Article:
Avalanche Studios On DRM: ‘It treats our fans like criminals, which they are not’
“They make us look greedy”
We recently asked a bunch of questions to Avalanche Studios founder Cristofer Sundberg about his views on the cancelled AionGuard game–which he revealed was still in development–the Just Cause series, and piracy in general, and he had a lot of interesting things to say to us.
He revealed that DRM solutions which limit the game experience should not exist but also mentioned that piracy is in a way hurting the ability of game developers to make great games.
“DRM solutions which limit the game experience should not exist. That’s my honest opinion,” he said.
“They make us look greedy, which we are not. It treats our fans like criminals, which they are not. With that said, I think that we deserve getting paid for years of hard work and I think piracy is hurting our ability to make great games.”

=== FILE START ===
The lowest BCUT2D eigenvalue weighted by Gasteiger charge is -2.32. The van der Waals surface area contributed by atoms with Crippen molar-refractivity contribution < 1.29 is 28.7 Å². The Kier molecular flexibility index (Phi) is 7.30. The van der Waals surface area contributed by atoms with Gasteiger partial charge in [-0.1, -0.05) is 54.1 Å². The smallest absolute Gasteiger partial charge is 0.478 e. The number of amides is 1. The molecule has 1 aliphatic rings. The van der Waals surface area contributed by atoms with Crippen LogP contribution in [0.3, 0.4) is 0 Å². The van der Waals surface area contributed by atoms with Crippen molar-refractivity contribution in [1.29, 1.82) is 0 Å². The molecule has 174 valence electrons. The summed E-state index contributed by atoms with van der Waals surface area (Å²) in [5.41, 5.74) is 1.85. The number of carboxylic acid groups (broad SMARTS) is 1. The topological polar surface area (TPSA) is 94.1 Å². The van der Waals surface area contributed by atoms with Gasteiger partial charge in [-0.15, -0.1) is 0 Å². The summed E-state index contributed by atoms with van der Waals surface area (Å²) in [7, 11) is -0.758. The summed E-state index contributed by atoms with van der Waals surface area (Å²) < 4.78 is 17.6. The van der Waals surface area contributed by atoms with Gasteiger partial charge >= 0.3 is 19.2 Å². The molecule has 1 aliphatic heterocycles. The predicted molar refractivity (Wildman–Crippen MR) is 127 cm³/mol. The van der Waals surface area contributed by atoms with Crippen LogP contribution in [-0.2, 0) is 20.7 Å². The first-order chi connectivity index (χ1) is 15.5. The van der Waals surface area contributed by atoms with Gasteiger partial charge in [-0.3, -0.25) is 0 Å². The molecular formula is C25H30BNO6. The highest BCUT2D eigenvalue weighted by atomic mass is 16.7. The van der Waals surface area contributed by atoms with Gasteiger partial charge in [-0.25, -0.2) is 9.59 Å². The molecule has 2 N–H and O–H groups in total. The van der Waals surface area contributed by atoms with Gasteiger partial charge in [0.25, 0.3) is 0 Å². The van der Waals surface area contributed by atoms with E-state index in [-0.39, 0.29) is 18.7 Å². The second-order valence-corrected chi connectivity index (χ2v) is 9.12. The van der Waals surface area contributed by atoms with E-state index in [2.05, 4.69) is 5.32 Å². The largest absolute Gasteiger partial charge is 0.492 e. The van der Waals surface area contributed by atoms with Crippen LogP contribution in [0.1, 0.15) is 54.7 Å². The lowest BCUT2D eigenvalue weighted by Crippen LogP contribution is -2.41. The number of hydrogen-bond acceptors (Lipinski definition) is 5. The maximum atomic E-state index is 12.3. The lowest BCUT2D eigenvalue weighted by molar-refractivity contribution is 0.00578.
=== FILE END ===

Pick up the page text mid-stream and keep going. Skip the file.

He is also against adding multiplayer component to a game to prevent the game from being traded.
“I think piracy won’t be as big on the next generation hardware,” he revealed. “I’m actually really happy to see Just Cause 2 on the used-games shelves as it’s a rarity – hard to come by! Games are often returned to the stores, not because they are bad, but because they are too short, offer very little or no player autonomy and does not encourage exploration.
“That’s what we’re trying to change. I mean, still to this day, three years after release, we still have hundreds of thousands of Just Cause 2 players every month. So that pretty much squashes the common publisher argument that every game needs multiplayer to “combat” second hand sales, without even looking at what the game really is.
“Nobody wins in the end; the developer can’t make the great experience that they want to, the publisher doesn’t get its money back and the consumer is disappointed. I am convinced that this mentality contributes to the downfall of the industry.”
What are your views on this matter? Let us know in the comments section below.